Mark W. Tiedemann has been publishing science fiction since 1986. In 2000, Mirage, an Asimov Robot Mystery, appeared, first of a trilogy in Asimov’s Robot City universe, followed by Compass Reach, Metal of Night, and Peace & Memory, all part of the Secantis Sequence. Compass Reach was short-listed for the Philip K. Dick Award, and 2005 novel Remains was short-listed for the James Tiptree Jr. Award. Mark has also worked as a professional photographer. In 2005 he was elected president of The Missouri Center for the Book, the state affiliate of the Library of Congress Center for the Book. During his tenure, the organization was instrumental in the establishment of Missouri’s first State Poet Laureate position. In 2011, Mark retired from the Center. He is represented by the Donald Maass Literary Agency.

It’s Not About the Buttons

From time to time I have this conversation, usually after having spent an inordinate amount of time trying to get a computer to work properly (or at all):

“You know, for a guy who writes science fiction, you are a real technophobe.”

Or Luddite, depending on how angry I am at the machine in question.

On its face, it’s a fair criticism. But the fact is, I’m not a technophobe. I love technology. Part of my early attraction to science fiction was because of the cool machines. Computers, spaceships, robots, all that marvelous, labor-saving, sometimes-menacing, awesome high-tech hardware appealed to a latent modernist sensibility. Far from phobic, my difficulties with operating technology stems from a basic impatience with the internal workings of just about any mechanical device, and in this sense, yes, programming a computer, and all the related minutiae of operating it, equates to mechanical devices.


My father is an engineer. Through my childhood he was a machinist. It is no exaggeration on my part to say that if something could be made, taken apart, reassembled, and did something, he could understand it. I grew up in awe of his abilities.

He very wisely realized early on that I would be a terrible machinist. Or mechanic. I loved the toys, could care less how they worked.

But let’s be honest for a minute. In relation to science fiction, it has never been about that side of it. You want to get into the how of the hardware, read a technical manual. If you want to see what people might do with the hardware, that’s different.

And frankly, I’ve begun to suspect a fundamental disconnect between consumerism and the visions of SF writers. The continual overhaul of devices, supplanting past devices, sometimes rendering these past devices incompatible to guarantee that, to stay current, you have to buy the new one, is not what science fiction is about. (Unless it’s the subject of a particular story.)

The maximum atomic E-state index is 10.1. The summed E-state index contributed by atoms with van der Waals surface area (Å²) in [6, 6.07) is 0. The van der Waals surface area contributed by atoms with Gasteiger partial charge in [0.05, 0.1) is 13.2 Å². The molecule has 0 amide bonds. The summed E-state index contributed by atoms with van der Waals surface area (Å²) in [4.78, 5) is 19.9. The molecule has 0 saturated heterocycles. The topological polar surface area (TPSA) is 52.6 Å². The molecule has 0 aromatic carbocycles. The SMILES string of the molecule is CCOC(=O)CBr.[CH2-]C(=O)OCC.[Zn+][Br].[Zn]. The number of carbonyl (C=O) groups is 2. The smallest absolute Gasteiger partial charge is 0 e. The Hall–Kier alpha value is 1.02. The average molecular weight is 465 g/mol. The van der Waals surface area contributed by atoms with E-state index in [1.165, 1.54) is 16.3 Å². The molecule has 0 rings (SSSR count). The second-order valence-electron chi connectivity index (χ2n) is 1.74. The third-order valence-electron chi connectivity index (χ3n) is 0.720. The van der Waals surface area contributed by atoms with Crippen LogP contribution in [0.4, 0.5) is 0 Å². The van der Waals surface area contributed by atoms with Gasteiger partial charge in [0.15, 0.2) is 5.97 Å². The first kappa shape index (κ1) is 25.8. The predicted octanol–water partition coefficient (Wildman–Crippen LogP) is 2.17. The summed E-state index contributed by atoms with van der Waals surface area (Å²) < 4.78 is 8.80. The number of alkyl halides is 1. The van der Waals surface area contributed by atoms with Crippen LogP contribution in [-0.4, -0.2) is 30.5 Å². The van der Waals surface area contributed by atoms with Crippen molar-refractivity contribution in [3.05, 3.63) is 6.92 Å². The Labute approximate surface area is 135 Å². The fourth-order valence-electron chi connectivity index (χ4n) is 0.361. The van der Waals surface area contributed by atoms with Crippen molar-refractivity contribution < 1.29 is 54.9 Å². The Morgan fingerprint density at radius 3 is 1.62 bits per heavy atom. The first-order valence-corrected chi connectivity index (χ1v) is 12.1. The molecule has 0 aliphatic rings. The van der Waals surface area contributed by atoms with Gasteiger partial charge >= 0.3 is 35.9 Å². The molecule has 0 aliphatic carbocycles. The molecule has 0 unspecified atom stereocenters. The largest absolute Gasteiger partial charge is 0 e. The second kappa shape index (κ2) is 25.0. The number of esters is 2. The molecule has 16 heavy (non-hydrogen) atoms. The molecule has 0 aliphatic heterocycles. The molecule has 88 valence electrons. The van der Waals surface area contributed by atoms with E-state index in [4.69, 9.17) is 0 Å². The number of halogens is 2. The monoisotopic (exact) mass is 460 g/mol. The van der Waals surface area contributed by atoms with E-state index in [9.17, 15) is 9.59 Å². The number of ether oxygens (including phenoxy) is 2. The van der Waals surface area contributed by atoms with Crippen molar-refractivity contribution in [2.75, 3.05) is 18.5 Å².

Science fiction is not and has never been about the buttons. It has always been about who pushes them.

(Several years ago, the early ’90s to be exact, I had an exchange with tech support at the ISP I subscribed to at the time. They had “upgraded” their system, which I’ve come to believe is code for a new way to extract more money from you, and I suddenly found myself shut out of my account. I called them to resolve the problem and was told to insert my Windows CD–“I don’t have a CD drive on this machine,” I said. Instead of a helpful suggestion, the geek on the other end said: “What do you mean you don’t have a CD drive? What are you doing on the internet?” Several things ran through my mind at the time, one of which had to do with a friend who owned a 1936 DeSoto that still ran: he could still put gasoline in the tank and drive it on any road in the country. That’s how upgrades should work. But the thing that nailed it for me was the unstated assumption that to be in this game I’d have to be willing to regularly spend large, and at the time unavailable, sums of money to stay current with the latest gizmo.)

Science fiction is not about technology. If anything, it talks about the idea of technology, which is to say the human enterprise of remaking the world. It’s about our taking apart and reassembling the things around us into shapes that do things for us–and often to us–and often reflect the changes in ourselves. It is about how we live in a continually transforming universe. It’s not about the ship, it’s about the journey the ship takes us on. It’s not about the language translator, it’s about what we’re going to hear and say through the translator. It’s not about alien biology, it’s about how we’re going to live with a new life form that can wonder the exact same thing about us.

But for some people, it is all about the technology, and that fact yields some of our most memorable stories–the whole mad scientist oeuvre is about the guy who is more fascinated with his ability to fiddle with the machinery than about the effect his fiddling has on himself, those around him, even the entire human race. That thread runs through my story, “Texture of Other Ways,” reprinted in the anthology Alien Contact, edited by Marty Halpern. Just because someone devises a technological fix, is it really appropriate for the people who will have to use it–or live with it?

Which is also the answer to the question about whether science fiction is still relevant today. Basically, as long as human beings keep reinventing themselves and trying to be new things, understand new concepts, go new places, the thematic relevance of science fiction is secure.

You do not, however, have to be a technophobe to dislike the way a lot of tech forces you to know more about the buttons than what you intend to do with the gadget once your get it working.

It’s not about the buttons.

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